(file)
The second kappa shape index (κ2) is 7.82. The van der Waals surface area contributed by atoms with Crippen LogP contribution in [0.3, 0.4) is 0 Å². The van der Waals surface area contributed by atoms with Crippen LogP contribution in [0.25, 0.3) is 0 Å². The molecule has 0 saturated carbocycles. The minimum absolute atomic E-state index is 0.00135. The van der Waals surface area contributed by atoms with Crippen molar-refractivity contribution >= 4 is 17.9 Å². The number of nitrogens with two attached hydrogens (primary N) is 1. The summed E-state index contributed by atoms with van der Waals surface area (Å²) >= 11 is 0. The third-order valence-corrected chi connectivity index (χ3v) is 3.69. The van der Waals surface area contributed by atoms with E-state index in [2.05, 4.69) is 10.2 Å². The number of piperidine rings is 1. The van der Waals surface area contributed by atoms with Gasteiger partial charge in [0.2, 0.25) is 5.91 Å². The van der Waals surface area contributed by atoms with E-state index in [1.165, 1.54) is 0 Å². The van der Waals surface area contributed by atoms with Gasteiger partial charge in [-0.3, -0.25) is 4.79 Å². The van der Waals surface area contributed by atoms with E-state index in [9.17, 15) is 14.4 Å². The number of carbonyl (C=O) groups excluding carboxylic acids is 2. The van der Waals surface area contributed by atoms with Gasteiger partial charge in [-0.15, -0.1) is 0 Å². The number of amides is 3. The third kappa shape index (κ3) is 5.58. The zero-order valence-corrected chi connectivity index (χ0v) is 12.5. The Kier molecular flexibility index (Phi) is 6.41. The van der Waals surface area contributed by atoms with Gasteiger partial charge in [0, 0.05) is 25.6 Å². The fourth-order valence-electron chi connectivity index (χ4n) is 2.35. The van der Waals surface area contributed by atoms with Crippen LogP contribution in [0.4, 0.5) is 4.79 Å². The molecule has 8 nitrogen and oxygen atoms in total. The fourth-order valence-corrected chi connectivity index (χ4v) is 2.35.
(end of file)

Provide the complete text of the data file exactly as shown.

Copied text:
The second kappa shape index (κ2) is 7.82. The van der Waals surface area contributed by atoms with Crippen LogP contribution in [0.3, 0.4) is 0 Å². The van der Waals surface area contributed by atoms with Crippen LogP contribution in [0.25, 0.3) is 0 Å². The molecule has 0 saturated carbocycles. The minimum absolute atomic E-state index is 0.00135. The van der Waals surface area contributed by atoms with Crippen molar-refractivity contribution >= 4 is 17.9 Å². The number of nitrogens with two attached hydrogens (primary N) is 1. The summed E-state index contributed by atoms with van der Waals surface area (Å²) >= 11 is 0. The third-order valence-corrected chi connectivity index (χ3v) is 3.69. The van der Waals surface area contributed by atoms with E-state index in [2.05, 4.69) is 10.2 Å². The number of piperidine rings is 1. The van der Waals surface area contributed by atoms with Gasteiger partial charge in [0.2, 0.25) is 5.91 Å². The van der Waals surface area contributed by atoms with E-state index in [1.165, 1.54) is 0 Å². The van der Waals surface area contributed by atoms with Gasteiger partial charge in [-0.3, -0.25) is 4.79 Å². The van der Waals surface area contributed by atoms with E-state index in [9.17, 15) is 14.4 Å². The number of carbonyl (C=O) groups excluding carboxylic acids is 2. The van der Waals surface area contributed by atoms with Gasteiger partial charge in [-0.15, -0.1) is 0 Å². The number of amides is 3. The third kappa shape index (κ3) is 5.58. The zero-order valence-corrected chi connectivity index (χ0v) is 12.5. The Kier molecular flexibility index (Phi) is 6.41. The van der Waals surface area contributed by atoms with Gasteiger partial charge in [0, 0.05) is 25.6 Å². The fourth-order valence-electron chi connectivity index (χ4n) is 2.35. The van der Waals surface area contributed by atoms with Crippen LogP contribution in [0.4, 0.5) is 4.79 Å². The molecule has 8 nitrogen and oxygen atoms in total. The fourth-order valence-corrected chi connectivity index (χ4v) is 2.35.